The Red Army, Russian Tanks, German Tanks


The amphibious cargo carrier T107

The Army Equipment Development Guide in 1950 listed the requirement for three new amphibious cargo carriers. They were to have payload capacities of 1/2,1 1/2, and 21/2tons, but the ground pressure was not to exceed 2 pounds per square inch. Although its ground pressure was slightly above the specified 2 pounds, the T46E1 then under development generally met the requirement for the 11/2ton payload vehicle. U.S. Army

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The missile carrier

The introduction of the Lance missile required a lightweight, unarmored, tracked vehicle to provide adequate battlefield mobility. Three carriers were used to support the missile system. Using the power train and suspension components from the M548, the basic vehicle was designated as the M667. It had a counterbalanced rear ramp to provide easy access to the interior of the carrier. A suspension lockout system stabilized the vehicle for missile launching or loading operations. The basic M667 was easily adapted to meet the requirements of the self-propelled vehicle M752 or the loader transporter M688. U.S. Army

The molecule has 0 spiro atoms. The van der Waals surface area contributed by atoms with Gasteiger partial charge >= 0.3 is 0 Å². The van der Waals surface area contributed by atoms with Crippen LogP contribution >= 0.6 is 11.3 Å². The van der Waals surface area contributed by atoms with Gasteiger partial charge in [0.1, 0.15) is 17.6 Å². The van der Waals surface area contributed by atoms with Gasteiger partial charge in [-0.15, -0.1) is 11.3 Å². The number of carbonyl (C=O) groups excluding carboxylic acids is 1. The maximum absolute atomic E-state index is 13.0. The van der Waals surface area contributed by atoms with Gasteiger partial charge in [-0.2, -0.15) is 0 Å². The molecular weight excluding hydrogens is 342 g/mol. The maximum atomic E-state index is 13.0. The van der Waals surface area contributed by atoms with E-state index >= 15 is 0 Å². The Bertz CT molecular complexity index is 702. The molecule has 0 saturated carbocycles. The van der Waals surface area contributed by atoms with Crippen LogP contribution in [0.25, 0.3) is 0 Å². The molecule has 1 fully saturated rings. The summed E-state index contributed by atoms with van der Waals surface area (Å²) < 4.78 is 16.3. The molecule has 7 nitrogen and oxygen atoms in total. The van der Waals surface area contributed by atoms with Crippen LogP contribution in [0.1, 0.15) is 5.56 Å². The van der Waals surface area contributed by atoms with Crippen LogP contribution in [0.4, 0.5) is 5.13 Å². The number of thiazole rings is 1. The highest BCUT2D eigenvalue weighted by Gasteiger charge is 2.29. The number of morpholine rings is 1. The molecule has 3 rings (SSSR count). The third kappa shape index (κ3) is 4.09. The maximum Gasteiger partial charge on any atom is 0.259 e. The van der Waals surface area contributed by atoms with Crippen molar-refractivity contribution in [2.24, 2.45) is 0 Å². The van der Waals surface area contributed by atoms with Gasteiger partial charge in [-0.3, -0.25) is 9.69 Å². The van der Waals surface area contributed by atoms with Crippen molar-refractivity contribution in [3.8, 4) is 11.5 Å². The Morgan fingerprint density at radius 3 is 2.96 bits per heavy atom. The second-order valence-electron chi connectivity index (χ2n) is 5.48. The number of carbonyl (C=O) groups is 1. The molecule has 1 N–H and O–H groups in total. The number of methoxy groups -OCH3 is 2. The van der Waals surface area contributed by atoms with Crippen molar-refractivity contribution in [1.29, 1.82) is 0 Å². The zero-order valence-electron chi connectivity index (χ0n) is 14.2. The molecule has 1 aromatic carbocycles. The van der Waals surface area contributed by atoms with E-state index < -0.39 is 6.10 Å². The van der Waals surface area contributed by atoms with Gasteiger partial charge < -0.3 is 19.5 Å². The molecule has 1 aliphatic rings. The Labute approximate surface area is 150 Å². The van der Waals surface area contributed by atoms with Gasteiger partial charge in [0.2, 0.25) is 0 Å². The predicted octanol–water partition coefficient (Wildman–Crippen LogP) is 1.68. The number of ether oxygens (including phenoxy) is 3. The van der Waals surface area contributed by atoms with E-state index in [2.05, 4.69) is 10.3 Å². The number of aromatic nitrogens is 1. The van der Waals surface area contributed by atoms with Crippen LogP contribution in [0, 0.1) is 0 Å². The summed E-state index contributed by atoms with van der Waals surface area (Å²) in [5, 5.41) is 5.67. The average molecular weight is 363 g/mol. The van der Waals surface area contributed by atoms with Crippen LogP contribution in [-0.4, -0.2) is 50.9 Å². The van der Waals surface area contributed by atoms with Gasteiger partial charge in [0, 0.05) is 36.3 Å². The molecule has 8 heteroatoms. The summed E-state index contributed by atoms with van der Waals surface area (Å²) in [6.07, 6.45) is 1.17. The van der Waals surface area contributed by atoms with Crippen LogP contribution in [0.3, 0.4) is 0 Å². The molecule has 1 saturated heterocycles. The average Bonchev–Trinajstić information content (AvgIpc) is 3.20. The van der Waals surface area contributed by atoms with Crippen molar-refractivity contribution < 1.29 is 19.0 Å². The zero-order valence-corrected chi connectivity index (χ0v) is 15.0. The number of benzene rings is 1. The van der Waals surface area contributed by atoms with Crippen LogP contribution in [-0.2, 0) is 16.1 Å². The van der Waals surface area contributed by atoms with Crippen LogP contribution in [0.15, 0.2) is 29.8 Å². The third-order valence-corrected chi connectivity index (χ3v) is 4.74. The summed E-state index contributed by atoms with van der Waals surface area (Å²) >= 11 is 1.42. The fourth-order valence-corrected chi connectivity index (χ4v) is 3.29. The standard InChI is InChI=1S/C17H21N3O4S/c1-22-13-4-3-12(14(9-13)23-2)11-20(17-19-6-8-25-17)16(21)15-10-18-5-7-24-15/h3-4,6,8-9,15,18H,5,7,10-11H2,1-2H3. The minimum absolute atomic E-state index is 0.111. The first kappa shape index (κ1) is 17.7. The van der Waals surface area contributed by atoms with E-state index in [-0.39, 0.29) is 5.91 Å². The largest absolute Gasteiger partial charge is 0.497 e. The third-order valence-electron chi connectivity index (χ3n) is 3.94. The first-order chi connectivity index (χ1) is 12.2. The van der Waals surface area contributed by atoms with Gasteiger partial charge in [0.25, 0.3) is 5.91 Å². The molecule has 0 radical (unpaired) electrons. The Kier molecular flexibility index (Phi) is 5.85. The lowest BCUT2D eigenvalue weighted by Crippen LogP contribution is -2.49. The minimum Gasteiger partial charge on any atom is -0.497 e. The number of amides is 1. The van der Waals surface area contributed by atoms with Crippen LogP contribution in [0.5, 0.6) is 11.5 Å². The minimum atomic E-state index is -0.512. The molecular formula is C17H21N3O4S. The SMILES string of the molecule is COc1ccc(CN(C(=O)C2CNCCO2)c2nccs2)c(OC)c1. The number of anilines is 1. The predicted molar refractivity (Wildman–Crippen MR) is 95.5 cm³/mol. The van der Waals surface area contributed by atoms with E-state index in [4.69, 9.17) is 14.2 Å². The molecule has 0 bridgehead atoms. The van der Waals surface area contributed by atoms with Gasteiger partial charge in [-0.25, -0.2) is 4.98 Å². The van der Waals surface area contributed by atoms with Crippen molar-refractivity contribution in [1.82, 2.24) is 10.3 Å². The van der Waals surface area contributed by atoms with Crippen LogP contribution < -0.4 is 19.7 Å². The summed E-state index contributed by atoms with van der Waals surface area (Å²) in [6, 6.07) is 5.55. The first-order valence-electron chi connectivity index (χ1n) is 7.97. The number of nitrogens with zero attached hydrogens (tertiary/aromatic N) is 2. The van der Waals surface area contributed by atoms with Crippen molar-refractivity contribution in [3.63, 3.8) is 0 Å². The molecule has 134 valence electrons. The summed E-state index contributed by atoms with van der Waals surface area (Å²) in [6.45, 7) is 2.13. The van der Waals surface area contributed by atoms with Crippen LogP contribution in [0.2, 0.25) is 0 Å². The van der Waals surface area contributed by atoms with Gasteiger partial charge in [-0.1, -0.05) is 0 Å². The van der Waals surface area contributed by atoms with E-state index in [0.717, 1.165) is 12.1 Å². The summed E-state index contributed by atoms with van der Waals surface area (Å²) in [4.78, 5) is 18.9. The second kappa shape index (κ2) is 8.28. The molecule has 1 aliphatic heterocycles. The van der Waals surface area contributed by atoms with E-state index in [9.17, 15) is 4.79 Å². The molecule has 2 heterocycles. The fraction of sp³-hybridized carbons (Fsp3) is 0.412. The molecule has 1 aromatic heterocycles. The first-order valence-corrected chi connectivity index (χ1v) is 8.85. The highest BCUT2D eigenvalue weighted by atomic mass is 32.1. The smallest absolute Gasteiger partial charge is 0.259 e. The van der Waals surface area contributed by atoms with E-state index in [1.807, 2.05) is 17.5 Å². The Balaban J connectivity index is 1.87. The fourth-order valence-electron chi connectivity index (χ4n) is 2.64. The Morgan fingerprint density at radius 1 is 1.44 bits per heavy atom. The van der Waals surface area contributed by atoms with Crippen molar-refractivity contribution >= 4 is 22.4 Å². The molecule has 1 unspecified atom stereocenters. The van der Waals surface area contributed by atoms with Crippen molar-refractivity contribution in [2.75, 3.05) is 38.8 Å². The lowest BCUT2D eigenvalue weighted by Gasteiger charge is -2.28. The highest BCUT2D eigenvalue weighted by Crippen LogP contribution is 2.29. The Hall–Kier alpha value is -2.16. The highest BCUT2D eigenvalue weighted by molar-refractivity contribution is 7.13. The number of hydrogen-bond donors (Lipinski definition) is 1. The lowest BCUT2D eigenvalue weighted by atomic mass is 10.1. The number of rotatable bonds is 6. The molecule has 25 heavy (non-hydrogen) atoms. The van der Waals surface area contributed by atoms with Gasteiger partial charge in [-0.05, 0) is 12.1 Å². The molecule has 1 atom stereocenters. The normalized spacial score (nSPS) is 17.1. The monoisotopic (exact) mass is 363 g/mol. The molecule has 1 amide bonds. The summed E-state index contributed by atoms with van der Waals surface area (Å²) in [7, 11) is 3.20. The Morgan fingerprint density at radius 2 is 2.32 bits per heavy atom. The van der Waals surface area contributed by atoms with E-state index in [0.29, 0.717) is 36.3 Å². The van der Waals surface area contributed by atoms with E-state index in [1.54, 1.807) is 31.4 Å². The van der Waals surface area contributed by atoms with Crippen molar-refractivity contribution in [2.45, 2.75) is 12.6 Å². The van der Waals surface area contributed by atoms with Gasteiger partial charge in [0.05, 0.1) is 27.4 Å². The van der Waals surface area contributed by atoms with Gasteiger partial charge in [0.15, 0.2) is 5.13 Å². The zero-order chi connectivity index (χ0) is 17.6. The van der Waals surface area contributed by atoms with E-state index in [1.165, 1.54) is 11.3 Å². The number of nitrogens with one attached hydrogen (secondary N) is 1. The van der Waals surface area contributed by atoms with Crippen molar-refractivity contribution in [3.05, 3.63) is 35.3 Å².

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Armored personnel carrier M548

The initial application of the M548 was as an accompanying vehicle for the self-propelled artillery. Specifically, it was intended to carry ammunition and the extra crew members for the 175mm self-propelled gun M107, the 105mm self-propelled howitzer M108, the 155mm self-propelled howitzer M109, and the 8 inch self-propelled howitzer M110. For the M107 and the M110, it carried 36 complete rounds of 175mm or 8 inch ammunition as well as eight men including the driver. Operating with the M108, the M548 carried 200 105mm rounds and the driver. For the M109, the load was 80 rounds of 155mm ammunition and four men including the driver. U.S. Army

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Cargo carrier M548

In 1960, a Signal Corps requirement resulted in the development by FMC ofwhatwould be a truly universal carrier based upon the earlier work on the XM474E2. Designated as the XM548, it was intended to carry the control center and crew of the AN/MPQ-32 counter-battery radar system. When the control center was removed from the vehicle, it would then serve as a cargo carrier M548. However, weight increases during the development of the radar system soon exceeded the capacity of the M113 suspension on the XM548 and it was no longer suitable for that application. U.S. Army

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Armored Personnel Carrier, Equipment Carrier XM474

Early in the development program, it was obvious that a successful armored personnel carrier would provide the basis for an entire family of vehicles. Such a family would utilize many of the same components greatly simplifying logistical support. Although the T149 was dropped along with the Dart missile, another antiaircraft weapon was under development which would make use of the M113 type chassis. U.S. Army

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